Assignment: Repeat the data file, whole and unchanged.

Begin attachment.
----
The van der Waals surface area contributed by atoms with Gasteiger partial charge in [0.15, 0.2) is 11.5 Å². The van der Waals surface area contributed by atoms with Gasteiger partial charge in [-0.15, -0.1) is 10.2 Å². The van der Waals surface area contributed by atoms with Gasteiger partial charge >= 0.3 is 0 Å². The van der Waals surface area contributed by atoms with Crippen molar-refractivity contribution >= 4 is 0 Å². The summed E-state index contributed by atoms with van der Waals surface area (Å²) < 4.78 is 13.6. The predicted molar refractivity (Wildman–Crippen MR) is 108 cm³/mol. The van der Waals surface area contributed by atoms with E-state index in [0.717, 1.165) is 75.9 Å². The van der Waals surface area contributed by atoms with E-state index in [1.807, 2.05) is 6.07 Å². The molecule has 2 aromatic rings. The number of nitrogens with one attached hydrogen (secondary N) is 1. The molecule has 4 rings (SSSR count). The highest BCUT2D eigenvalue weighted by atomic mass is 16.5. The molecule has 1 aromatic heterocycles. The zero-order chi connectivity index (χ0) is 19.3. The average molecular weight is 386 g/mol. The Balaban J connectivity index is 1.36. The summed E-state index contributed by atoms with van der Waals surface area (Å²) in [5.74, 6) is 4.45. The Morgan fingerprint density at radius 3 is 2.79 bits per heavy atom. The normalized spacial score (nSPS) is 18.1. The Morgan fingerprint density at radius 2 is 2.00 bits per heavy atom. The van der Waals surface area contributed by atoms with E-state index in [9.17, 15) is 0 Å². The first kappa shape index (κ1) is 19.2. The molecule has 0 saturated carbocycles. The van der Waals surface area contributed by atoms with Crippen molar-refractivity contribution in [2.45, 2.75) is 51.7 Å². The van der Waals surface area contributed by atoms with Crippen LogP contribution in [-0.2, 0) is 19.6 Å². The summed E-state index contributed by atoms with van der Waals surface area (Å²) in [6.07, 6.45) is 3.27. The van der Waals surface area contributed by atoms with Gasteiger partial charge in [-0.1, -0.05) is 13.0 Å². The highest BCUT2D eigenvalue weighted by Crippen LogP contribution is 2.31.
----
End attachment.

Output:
The van der Waals surface area contributed by atoms with Gasteiger partial charge in [0.15, 0.2) is 11.5 Å². The van der Waals surface area contributed by atoms with Gasteiger partial charge in [-0.15, -0.1) is 10.2 Å². The van der Waals surface area contributed by atoms with Gasteiger partial charge >= 0.3 is 0 Å². The van der Waals surface area contributed by atoms with Crippen molar-refractivity contribution >= 4 is 0 Å². The summed E-state index contributed by atoms with van der Waals surface area (Å²) < 4.78 is 13.6. The predicted molar refractivity (Wildman–Crippen MR) is 108 cm³/mol. The van der Waals surface area contributed by atoms with E-state index in [0.717, 1.165) is 75.9 Å². The van der Waals surface area contributed by atoms with E-state index in [1.807, 2.05) is 6.07 Å². The molecule has 2 aromatic rings. The number of nitrogens with one attached hydrogen (secondary N) is 1. The molecule has 4 rings (SSSR count). The highest BCUT2D eigenvalue weighted by atomic mass is 16.5. The molecule has 1 aromatic heterocycles. The zero-order chi connectivity index (χ0) is 19.3. The average molecular weight is 386 g/mol. The Balaban J connectivity index is 1.36. The summed E-state index contributed by atoms with van der Waals surface area (Å²) in [5.74, 6) is 4.45. The Morgan fingerprint density at radius 3 is 2.79 bits per heavy atom. The normalized spacial score (nSPS) is 18.1. The Morgan fingerprint density at radius 2 is 2.00 bits per heavy atom. The van der Waals surface area contributed by atoms with E-state index in [9.17, 15) is 0 Å². The first kappa shape index (κ1) is 19.2. The molecule has 0 saturated carbocycles. The van der Waals surface area contributed by atoms with Crippen molar-refractivity contribution in [2.45, 2.75) is 51.7 Å². The van der Waals surface area contributed by atoms with Crippen LogP contribution in [-0.2, 0) is 19.6 Å². The summed E-state index contributed by atoms with van der Waals surface area (Å²) in [6.07, 6.45) is 3.27. The van der Waals surface area contributed by atoms with Gasteiger partial charge in [-0.1, -0.05) is 13.0 Å². The highest BCUT2D eigenvalue weighted by Crippen LogP contribution is 2.31.